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Book Launch – The Liverpool Ceili band ‘The Spirit of the Reels by Ray Rooney’
Sunday November 10, 2019 @ 3:00 pmFree
Sunday 10th November 2019, The Old Ground Hotel, Ennis, @3pm
The Liverpool Ceili band – “The Spirit of the Reels by Ray Rooney”
The book tells the story the Band from its origins in post war Liverpool through to the 1970s. The story encompasses the growth of Irish traditional music on Merseyside and in Ireland through this period, as well as the triumphs of the Band in competition.
How the book came about: I am married to Máire the eldest daughter of Sean McNamara (Sean Mc), a founder member of the Band. Unfortunately, Sean Mc passed away a few years ago. We often discussed the possibility of a book being written about the Band. But for all the discussions, the book never materialised. Then one day, when work was being done at the family home – where Máire’s mother Brenda still lives – old photos, articles and memorabilia that had been left undisturbed for years, tumbled from a wardrobe. This seemed to be ‘a message’ from Sean Mc that we should be getting on with it. The decision was made, and Brenda commissioned me to write the book.
The Clare connection: Sean Mc’s father was from Castlepark outside Kilmihil. The family were regular visitors to Clare and Sean was evacuated to Kilmilhil during World War Two. From his teenager years he was playing music in the ‘house dances’ of the area (in the 1940s and 1950s). Another renowned fiddle player from Liverpool, and great friend of Sean Mc’s, Eamon Coyne, accompanied him on many of these occasions. Eamon (another founder member of the Band) and Sean Mc were picking up many local tunes and were influenced by the Clare style of fiddle playing. These tunes came over to Liverpool and many became part of the Liverpool Céilí Band repertoire. Because of these links the Band was known as a ‘Clare band’ in Ireland. This was reinforced by their legendary appearances at the Fleadh Nua in Ennis and then the Cheol Kilmihil in the 1970s. These were joyous occasions as Band Members from the 1960s (Kit Hodge, Frank Horan and Charlie Lennon) would join them again, on stage and in session.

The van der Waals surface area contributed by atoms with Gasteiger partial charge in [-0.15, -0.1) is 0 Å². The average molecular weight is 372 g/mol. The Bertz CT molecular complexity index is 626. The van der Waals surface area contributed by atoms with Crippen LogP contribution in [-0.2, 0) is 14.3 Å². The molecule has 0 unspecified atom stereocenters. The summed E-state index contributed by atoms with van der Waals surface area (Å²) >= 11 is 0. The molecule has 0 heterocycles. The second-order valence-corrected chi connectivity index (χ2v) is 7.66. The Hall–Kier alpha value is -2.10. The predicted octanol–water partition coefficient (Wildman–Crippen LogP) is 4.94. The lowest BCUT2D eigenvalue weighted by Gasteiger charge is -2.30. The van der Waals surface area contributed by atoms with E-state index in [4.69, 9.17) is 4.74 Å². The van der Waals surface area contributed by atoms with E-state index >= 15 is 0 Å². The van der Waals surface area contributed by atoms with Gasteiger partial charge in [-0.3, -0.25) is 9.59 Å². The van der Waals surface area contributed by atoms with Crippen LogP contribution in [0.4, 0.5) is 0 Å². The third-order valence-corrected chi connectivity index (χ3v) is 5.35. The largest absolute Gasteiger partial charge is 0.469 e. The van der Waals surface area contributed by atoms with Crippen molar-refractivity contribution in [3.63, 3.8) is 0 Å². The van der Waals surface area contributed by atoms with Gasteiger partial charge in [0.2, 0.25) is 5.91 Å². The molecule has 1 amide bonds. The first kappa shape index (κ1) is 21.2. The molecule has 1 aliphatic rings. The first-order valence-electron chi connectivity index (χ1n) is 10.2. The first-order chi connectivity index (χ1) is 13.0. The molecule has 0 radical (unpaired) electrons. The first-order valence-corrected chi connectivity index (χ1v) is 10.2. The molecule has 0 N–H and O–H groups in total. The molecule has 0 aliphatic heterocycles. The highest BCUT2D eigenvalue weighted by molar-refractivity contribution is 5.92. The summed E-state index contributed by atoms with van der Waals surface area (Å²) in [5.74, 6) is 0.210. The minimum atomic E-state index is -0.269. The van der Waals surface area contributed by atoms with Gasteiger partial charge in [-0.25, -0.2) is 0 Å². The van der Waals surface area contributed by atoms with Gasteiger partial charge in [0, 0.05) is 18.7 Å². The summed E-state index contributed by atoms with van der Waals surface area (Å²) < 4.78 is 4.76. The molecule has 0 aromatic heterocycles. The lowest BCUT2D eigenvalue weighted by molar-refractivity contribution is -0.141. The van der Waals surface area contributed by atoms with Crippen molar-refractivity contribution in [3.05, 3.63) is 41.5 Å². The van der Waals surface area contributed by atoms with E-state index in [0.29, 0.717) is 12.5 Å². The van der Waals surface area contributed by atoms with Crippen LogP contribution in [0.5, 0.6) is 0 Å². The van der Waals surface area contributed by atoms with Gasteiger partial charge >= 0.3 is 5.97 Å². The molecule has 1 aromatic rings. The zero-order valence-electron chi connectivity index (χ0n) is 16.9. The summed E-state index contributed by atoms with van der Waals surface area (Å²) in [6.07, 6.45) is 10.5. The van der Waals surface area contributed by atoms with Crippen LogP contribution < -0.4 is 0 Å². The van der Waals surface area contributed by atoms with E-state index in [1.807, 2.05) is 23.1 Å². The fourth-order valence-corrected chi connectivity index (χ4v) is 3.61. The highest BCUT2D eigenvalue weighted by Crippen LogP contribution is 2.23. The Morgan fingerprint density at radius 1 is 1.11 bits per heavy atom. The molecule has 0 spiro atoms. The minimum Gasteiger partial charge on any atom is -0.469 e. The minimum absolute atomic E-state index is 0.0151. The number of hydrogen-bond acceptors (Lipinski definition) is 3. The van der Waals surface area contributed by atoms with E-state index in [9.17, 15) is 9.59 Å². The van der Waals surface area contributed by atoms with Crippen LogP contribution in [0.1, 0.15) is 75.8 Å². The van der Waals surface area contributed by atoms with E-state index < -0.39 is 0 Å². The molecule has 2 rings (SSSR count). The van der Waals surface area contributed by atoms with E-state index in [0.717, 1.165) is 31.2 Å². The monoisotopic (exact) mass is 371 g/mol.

The Band were ground-breaking, in that they became the first non-Irish band to be crowned All-Ireland Champions in 1963 at Mullingar; a feat that they repeated in 1964 at Clones. They won the Oireachtas Céilí Band titles in 1962 and 1963 in the Mansion House in Dublin. The Band toured Ireland regularly and ‘the States’ in 1967. They played on Sunday Night at the London Palladium and at the Albert Hall. One of the moments that the Band were rightly proud of, was that they were invited over to play at the Jubilee celebrations of the Easter Rising, in Dublin in 1966.
For all their honours, the Band were famed for the ‘great life’ in their music and their ability to enthuse dancers. The book tells of the great comradeship within the Band and is laced through with many humorous stories. It contains individual biographies of the 14 musicians who played with the Band during this era.